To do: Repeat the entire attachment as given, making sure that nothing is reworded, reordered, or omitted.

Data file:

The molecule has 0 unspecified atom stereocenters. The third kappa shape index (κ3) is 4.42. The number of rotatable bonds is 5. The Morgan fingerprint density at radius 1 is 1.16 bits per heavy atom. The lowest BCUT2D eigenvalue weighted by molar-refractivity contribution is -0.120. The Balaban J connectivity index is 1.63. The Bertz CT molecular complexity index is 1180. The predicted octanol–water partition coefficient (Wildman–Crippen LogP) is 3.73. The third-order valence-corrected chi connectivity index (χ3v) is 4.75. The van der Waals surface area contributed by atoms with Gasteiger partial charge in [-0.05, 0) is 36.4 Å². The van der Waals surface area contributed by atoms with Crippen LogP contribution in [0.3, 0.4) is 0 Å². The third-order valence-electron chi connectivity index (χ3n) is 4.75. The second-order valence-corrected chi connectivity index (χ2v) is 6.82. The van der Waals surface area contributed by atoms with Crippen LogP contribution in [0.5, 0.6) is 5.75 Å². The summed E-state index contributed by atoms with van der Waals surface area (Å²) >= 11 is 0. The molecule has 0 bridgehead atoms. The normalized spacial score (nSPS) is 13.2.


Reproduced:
The molecule has 0 unspecified atom stereocenters. The third kappa shape index (κ3) is 4.42. The number of rotatable bonds is 5. The Morgan fingerprint density at radius 1 is 1.16 bits per heavy atom. The lowest BCUT2D eigenvalue weighted by molar-refractivity contribution is -0.120. The Balaban J connectivity index is 1.63. The Bertz CT molecular complexity index is 1180. The predicted octanol–water partition coefficient (Wildman–Crippen LogP) is 3.73. The third-order valence-corrected chi connectivity index (χ3v) is 4.75. The van der Waals surface area contributed by atoms with Gasteiger partial charge in [-0.05, 0) is 36.4 Å². The van der Waals surface area contributed by atoms with Crippen LogP contribution in [0.3, 0.4) is 0 Å². The third-order valence-electron chi connectivity index (χ3n) is 4.75. The second-order valence-corrected chi connectivity index (χ2v) is 6.82. The van der Waals surface area contributed by atoms with Crippen LogP contribution in [0.5, 0.6) is 5.75 Å². The summed E-state index contributed by atoms with van der Waals surface area (Å²) >= 11 is 0. The molecule has 0 bridgehead atoms. The normalized spacial score (nSPS) is 13.2.